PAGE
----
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Ask HN: Which market testing tools have you found useful?
6 points by atte 1714 days ago | hide | past | web | 5 comments | favorite
I admit it: I've made the typical developer mistake more than once of building a product that I thought was "cool, and easy to whip together with Rails." I've said things like, "I'm sure that we'll be able to find users for it after we can show it to people."

I'm finally over that mentality, and from now on I will only build products after collecting thorough data that demonstrates a market need. So, I'm wondering what tools hackers here have found especially useful for finding markets and testing viability of digital products (web services, apps).

Friends! Talking through things with honest people is the best feedback. This doesn't work if you have a lot of supportive rather than honest and blunt people around, so if needed talk to strangers first. Try going to a meetup for something in your area- doesn't have to be the same language- there will be geeks there. Pitch to them. Pitch to everyone you can that you think wouldn't mind. And of course, put your site up on HN and ask for honest feedback, but do that only when you have something that you wouldn't tear apart yourselves.

BTW- only building apps where there is a market need is a surefire way to stifle creativity and lose interest. Start up a project on GitHub for fun that does something cool and do that to get your creative juices flowing. Then don't abandon it. There was a study a few years ago that found that the majority of "successful" free or open source projects have a developer associated with them that only started that one or two free or open source projects (ever).

1. Talking with your potential users looking for problems - warning: it's gonna be hard but with a very high ROI. 2. I've recently used Google Consumer Survey - you can get a $150 coupon by sending an email request to: pmcdonald@google.com 3. I'm now working on a survey to send to people I know that will be willing to fill in many questions.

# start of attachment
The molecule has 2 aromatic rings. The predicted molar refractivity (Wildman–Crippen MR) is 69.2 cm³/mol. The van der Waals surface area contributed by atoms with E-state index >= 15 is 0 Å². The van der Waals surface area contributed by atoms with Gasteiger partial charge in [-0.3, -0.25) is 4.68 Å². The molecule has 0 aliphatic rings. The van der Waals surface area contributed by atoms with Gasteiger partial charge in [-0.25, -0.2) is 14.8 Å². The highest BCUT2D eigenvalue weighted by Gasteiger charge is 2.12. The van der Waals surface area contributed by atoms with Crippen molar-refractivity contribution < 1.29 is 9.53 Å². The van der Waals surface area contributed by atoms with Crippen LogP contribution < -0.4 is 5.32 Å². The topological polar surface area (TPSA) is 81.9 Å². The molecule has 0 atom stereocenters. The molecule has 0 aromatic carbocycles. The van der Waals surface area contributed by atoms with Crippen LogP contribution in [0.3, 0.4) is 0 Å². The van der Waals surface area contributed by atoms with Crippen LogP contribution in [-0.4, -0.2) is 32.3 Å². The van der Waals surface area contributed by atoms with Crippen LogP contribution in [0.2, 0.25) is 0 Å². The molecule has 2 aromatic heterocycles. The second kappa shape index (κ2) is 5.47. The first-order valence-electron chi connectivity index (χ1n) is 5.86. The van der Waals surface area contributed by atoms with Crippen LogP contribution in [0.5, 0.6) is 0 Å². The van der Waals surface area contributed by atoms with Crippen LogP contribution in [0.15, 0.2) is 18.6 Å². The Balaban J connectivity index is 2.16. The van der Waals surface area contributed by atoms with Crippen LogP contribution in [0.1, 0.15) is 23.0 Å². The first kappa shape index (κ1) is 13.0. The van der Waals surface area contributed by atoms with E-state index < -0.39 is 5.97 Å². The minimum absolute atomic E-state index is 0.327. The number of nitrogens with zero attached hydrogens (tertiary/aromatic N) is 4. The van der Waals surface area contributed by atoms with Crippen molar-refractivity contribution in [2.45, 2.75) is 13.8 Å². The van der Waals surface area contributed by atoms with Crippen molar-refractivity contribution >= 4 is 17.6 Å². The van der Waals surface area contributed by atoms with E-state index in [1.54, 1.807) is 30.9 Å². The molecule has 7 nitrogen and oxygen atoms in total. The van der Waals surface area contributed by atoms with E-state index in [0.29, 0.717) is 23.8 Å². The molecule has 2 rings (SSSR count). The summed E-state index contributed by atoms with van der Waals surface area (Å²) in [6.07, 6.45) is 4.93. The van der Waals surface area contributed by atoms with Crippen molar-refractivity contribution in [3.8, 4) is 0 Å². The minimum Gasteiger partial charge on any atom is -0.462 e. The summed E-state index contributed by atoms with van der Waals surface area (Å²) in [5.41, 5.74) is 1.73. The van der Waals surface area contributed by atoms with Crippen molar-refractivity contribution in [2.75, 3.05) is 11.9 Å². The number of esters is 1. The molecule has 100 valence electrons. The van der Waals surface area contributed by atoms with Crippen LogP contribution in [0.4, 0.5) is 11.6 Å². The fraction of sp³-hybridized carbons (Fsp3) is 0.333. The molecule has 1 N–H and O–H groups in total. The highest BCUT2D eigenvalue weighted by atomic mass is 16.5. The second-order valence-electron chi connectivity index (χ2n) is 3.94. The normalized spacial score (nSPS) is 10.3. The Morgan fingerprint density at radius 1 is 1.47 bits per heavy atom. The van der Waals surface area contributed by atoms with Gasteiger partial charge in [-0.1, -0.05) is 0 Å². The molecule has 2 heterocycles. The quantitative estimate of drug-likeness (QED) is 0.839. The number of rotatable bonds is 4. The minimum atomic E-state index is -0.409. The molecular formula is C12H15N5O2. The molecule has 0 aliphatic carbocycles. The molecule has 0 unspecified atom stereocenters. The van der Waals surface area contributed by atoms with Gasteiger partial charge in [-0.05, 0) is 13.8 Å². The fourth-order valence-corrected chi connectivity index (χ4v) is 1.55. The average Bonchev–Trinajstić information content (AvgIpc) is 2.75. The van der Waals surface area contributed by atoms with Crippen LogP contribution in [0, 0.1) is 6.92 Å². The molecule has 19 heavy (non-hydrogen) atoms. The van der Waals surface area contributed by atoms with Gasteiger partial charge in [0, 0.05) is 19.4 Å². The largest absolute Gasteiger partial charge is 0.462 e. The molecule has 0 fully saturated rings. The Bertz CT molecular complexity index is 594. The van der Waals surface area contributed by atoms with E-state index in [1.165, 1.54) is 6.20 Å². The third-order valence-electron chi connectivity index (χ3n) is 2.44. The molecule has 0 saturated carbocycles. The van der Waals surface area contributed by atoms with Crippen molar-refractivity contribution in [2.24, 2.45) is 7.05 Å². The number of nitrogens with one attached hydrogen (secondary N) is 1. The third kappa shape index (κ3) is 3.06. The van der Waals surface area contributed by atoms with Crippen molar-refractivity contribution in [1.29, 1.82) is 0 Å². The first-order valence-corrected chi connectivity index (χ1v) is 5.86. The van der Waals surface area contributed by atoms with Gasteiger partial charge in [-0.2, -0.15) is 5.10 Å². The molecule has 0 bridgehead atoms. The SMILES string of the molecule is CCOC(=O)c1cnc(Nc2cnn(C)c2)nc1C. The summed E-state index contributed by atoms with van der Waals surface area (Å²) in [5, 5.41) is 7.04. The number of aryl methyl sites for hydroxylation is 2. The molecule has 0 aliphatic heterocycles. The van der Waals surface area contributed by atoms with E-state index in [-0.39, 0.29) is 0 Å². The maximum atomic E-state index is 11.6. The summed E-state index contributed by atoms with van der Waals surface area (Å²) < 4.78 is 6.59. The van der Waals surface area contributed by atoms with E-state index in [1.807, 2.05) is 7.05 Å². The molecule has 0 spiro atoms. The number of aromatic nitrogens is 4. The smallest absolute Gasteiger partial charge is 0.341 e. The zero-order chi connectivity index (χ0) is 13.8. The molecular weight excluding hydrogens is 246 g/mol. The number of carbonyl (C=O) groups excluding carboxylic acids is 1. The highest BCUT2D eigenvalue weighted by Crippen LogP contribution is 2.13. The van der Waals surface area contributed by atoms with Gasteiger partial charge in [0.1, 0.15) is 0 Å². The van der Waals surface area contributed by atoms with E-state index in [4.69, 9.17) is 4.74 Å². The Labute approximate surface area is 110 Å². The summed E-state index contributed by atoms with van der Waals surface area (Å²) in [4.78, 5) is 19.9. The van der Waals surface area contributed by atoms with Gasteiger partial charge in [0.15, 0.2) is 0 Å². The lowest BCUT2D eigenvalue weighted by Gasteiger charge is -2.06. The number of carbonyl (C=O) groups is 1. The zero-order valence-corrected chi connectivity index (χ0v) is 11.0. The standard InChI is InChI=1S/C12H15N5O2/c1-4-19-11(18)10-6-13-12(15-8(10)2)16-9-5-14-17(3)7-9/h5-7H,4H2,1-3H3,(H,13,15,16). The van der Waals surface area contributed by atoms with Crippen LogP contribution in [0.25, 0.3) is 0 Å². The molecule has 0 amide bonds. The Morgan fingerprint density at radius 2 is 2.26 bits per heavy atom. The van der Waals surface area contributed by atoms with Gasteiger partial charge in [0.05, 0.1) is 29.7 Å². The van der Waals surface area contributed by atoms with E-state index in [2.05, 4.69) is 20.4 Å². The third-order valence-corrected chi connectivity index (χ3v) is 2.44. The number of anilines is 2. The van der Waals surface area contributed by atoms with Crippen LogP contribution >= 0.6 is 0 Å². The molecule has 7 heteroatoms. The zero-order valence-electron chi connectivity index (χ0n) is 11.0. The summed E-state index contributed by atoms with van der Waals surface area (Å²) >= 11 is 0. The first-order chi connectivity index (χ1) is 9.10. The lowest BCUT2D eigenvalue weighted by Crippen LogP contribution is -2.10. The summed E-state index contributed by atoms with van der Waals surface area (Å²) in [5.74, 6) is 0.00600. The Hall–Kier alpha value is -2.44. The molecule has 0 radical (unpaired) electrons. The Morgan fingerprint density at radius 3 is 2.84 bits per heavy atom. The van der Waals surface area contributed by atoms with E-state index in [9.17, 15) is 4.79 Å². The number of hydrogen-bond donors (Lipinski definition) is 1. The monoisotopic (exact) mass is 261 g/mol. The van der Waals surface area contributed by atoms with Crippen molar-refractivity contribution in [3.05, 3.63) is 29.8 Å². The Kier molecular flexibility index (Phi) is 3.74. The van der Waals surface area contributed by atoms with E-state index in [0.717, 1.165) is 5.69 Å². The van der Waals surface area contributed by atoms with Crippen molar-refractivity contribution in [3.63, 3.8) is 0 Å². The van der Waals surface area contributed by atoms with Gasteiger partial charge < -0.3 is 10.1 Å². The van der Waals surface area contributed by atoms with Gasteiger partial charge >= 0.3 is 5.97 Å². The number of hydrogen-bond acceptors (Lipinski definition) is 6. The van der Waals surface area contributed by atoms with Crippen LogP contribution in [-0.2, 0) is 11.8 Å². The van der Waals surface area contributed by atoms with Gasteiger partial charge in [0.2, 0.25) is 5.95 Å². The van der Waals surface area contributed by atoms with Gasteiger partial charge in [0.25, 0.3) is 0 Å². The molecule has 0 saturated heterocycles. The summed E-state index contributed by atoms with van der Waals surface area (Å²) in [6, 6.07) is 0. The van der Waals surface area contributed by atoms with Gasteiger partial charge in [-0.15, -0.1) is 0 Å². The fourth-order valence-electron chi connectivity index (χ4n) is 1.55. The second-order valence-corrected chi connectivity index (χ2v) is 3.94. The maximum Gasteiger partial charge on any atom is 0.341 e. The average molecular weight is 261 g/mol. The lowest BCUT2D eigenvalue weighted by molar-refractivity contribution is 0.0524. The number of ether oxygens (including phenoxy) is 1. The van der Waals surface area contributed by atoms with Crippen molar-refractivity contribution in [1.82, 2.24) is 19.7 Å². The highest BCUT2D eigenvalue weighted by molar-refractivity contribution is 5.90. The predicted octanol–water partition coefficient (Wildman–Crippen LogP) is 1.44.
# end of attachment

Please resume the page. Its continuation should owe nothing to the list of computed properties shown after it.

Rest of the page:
In general your time should be spent: 50% problem team - finding more facts about the problem you are solving. 50% solution team - building a very minimal product(aka mvp) based on current data problem team has discovered.

This kind of work should get you into a feedback loop where you not only research but also test - these two together should make you move faster and wiser.

feel free to ask more.

Where would you suggest one might look for people/businesses with problems? Thanks!

Just to clarify - are you suggesting that small businesses can take on problems that some of those large businesses are having?

Wouldn't that require a lot of insider information as well as connections within those companies?

I guess my question was a lot less daring - how would one approach task of finding problems/needs within reasonable reach of his own social or geographical vicinity, such as identifying a small-to-medium businesses niche and approaching those, based on the assumption that it's easier to approach this kind of businesses.


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